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Any 19th hole discussion of best courses in the United States will always involve mention of Pinehurst No.2.
Opened in 1907, it is regarded as the masterpiece of legendary Scottish golf designer Donald Ross.
The course is the star attraction of Pinehurst Resort in North Carolina, a location that boasts no less than nine 18-hole golf courses, each referred to simply by number.
Ross continued to work on the course until his death in 1948 and No.2 has since been the subject of redesigns and restorations from Robert Trent Jones in 1974 and Bill Coore and Ben Crenshaw in 2010.
The latter involved the removal of 35 acres of turf and the reintroduction of hardpan, natural bunker edges, and native wire grasses to bring the course back to Ross’s original design plan.
As a public course, the bucket-list golfer has the opportunity to walk in the footsteps of the famous while many fans will know it from TV coverage as Pinehurst No.2 has staged a Ryder Cup, three US Opens, a PGA Championship and a Women’s US Open.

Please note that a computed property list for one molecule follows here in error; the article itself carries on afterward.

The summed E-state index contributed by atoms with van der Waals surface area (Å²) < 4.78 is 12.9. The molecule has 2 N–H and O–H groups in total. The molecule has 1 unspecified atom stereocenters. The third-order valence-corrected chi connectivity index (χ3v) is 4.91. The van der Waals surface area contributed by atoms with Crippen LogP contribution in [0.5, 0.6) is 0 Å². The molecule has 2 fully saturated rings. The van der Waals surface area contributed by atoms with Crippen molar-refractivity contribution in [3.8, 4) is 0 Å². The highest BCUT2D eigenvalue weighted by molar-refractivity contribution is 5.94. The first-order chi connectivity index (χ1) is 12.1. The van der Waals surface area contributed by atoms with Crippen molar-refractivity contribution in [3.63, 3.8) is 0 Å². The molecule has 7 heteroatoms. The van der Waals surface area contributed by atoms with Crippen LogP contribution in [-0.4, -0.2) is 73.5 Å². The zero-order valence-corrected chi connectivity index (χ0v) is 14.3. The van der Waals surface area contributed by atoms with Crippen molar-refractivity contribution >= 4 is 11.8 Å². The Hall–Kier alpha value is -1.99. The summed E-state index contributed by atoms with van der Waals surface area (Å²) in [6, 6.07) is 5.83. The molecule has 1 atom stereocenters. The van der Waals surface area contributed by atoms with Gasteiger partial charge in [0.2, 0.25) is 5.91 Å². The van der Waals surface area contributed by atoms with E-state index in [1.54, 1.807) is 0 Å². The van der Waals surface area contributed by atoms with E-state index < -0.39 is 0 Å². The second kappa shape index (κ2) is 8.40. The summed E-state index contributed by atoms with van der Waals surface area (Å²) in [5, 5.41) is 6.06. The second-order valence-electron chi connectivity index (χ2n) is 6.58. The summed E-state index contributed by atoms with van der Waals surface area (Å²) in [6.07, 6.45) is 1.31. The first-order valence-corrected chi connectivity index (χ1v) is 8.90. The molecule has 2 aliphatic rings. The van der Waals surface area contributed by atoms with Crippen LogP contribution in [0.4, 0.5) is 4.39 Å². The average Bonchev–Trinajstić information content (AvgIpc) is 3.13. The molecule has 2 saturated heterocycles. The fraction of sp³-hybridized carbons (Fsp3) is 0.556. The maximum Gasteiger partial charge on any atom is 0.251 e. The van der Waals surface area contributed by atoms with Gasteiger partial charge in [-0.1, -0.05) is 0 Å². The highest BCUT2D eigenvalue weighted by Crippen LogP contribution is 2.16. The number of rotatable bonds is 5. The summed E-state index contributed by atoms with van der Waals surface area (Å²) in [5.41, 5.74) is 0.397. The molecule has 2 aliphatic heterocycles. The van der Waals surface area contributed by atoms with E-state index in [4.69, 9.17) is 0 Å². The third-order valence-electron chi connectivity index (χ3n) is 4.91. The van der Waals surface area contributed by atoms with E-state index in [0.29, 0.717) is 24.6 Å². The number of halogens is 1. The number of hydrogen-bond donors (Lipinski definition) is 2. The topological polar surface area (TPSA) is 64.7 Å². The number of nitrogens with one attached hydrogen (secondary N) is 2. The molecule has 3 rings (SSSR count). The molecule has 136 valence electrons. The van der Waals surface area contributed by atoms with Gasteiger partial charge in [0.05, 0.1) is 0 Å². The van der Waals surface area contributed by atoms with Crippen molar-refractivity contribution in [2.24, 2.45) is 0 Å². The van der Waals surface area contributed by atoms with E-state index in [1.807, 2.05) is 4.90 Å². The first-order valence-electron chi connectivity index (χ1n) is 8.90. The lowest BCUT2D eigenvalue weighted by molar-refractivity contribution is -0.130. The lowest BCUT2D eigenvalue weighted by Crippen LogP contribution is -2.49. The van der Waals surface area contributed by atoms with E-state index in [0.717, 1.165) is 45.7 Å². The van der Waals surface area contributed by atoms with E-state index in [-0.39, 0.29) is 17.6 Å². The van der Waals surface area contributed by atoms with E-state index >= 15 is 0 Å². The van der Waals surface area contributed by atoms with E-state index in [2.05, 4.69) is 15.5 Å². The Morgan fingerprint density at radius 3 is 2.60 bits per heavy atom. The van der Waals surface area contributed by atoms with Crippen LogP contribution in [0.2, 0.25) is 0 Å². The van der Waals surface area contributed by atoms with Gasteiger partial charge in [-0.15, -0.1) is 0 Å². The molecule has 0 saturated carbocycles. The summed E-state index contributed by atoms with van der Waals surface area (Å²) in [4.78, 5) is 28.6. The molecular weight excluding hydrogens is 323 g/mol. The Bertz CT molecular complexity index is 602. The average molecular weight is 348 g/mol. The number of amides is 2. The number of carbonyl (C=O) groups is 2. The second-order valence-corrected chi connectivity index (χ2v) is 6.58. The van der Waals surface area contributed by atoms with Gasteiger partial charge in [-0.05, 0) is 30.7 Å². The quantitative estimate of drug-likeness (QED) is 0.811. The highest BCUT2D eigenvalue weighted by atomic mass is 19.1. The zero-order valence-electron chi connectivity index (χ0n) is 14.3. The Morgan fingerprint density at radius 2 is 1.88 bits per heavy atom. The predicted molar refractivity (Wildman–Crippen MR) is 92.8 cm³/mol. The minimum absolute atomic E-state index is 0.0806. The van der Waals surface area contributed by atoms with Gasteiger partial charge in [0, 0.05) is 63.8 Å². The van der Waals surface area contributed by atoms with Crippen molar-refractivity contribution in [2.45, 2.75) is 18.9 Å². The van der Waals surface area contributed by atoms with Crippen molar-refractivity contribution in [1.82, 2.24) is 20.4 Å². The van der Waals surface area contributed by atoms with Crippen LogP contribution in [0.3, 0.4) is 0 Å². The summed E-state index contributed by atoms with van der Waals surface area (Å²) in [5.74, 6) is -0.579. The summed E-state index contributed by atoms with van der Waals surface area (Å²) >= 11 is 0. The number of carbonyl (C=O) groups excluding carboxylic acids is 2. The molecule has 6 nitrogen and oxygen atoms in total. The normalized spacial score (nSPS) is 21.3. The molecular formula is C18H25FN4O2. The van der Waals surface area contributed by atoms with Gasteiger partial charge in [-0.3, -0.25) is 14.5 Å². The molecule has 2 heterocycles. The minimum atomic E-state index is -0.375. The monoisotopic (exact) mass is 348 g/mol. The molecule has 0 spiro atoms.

Famous for its turtleback greens with shaved run-off areas, Pinehurst No.2 is one of the most distinctive golf courses in America. Hitting those greens is one thing but holding them is something completely different as what appear solid shots sweep away from flags and trickle off down slopes.
At first glance, the lack of rough suggests the course will yield low scores but slopes, cleverly-placed bunkers and those beguiling greens quickly change that opinion. Those who value creativity love Pinehurst No.2 given the emphasis it puts on short game. Rather than hack out of greenside rough, players can chip, flop, pitch, or even putt back up the slopes – the latter a tactic that Martin Kaymer employed to great effect when winning the 2014 U.S. Open here.
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Yardage: 7,588 yards
Pinehurst No.2 course designer: Donald Ross (1907)
Pebble Beach course record: 62, Tom Watson, Gibby Gilbert (1973 World Open), Hale Irwin (1977 Colgate Hall of Fame Classic)